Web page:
Self-injurious behavior in adolescents is often used as an emotional release or to serve as a distraction from distress.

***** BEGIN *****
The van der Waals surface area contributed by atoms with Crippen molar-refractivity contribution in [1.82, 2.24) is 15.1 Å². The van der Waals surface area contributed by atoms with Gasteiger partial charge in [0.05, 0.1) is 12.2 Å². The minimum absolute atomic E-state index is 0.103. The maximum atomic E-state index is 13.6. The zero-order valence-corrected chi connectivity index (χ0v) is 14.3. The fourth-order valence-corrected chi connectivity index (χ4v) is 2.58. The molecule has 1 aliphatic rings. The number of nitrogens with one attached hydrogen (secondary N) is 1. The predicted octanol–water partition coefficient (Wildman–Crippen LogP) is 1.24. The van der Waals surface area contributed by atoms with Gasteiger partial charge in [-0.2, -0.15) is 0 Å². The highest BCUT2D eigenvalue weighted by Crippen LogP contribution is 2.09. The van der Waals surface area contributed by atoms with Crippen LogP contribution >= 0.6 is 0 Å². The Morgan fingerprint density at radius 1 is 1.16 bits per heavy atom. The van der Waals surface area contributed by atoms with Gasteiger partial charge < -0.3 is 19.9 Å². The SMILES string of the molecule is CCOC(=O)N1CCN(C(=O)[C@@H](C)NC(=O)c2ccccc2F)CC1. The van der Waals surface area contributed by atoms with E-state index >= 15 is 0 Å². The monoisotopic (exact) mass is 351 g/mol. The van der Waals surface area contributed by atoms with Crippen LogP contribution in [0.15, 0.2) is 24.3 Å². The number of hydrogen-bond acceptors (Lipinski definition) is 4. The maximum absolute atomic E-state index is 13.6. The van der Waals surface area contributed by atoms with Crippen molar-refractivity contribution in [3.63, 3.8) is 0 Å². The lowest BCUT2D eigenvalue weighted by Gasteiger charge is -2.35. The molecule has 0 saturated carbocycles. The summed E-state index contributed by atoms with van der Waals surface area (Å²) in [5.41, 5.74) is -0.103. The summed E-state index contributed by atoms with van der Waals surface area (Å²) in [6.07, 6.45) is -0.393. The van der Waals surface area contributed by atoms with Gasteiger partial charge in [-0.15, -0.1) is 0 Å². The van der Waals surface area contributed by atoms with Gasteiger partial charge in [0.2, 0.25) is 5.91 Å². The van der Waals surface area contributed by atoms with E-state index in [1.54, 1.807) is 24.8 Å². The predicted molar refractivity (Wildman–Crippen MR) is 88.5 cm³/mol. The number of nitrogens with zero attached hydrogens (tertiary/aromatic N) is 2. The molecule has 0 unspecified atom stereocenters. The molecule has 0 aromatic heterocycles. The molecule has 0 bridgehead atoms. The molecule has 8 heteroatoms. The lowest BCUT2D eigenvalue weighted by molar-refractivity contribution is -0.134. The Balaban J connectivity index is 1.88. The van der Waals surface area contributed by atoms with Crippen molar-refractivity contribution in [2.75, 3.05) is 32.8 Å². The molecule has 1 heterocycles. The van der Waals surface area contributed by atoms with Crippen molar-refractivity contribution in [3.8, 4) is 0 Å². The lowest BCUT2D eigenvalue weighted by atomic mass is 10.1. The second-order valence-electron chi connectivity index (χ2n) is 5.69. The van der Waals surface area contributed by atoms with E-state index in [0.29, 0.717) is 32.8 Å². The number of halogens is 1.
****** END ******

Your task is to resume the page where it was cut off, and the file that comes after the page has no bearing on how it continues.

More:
However, the relief that teens may experience is temporary and it is important to learn healthy coping skills to handle distress. While self-injurious behavior is frightening to parents and of great concern, typically self-harm behaviors are not the same as suicidal attempts. Adolescents who cut, burn or use other methods to harm themselves are usually wanting to cope with distress and emotions, not end their lives. Self-injurious behavior becomes a way to feel or cope. It is important that parents not react to the discovery of self-harm with punishment but instead offer support and encouragement. Therapy is recommended in order to help an adolescent learn healthier coping skills to manage feelings of low self-worth and self-defeating thinking. A therapist who specializes in treating self-injurious behavior may help a teen identify the triggers to self-harm and develop strategies to handle distress and pain.